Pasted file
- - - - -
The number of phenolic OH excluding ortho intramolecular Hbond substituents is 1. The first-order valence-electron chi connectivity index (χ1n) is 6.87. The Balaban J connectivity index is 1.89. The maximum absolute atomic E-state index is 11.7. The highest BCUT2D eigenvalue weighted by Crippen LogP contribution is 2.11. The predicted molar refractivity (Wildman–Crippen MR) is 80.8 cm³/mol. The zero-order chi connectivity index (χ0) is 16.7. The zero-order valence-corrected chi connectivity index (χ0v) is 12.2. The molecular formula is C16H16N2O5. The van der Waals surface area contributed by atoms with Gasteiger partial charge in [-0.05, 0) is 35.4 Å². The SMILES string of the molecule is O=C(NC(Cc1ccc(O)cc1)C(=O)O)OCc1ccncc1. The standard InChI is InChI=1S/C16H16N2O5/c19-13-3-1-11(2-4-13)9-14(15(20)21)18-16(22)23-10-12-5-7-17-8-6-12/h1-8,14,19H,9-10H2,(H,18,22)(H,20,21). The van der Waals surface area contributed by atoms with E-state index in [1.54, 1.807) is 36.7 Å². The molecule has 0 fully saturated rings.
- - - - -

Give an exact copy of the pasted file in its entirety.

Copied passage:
The number of phenolic OH excluding ortho intramolecular Hbond substituents is 1. The first-order valence-electron chi connectivity index (χ1n) is 6.87. The Balaban J connectivity index is 1.89. The maximum absolute atomic E-state index is 11.7. The highest BCUT2D eigenvalue weighted by Crippen LogP contribution is 2.11. The predicted molar refractivity (Wildman–Crippen MR) is 80.8 cm³/mol. The zero-order chi connectivity index (χ0) is 16.7. The zero-order valence-corrected chi connectivity index (χ0v) is 12.2. The molecular formula is C16H16N2O5. The van der Waals surface area contributed by atoms with Gasteiger partial charge in [-0.05, 0) is 35.4 Å². The SMILES string of the molecule is O=C(NC(Cc1ccc(O)cc1)C(=O)O)OCc1ccncc1. The standard InChI is InChI=1S/C16H16N2O5/c19-13-3-1-11(2-4-13)9-14(15(20)21)18-16(22)23-10-12-5-7-17-8-6-12/h1-8,14,19H,9-10H2,(H,18,22)(H,20,21). The van der Waals surface area contributed by atoms with E-state index in [1.54, 1.807) is 36.7 Å². The molecule has 0 fully saturated rings.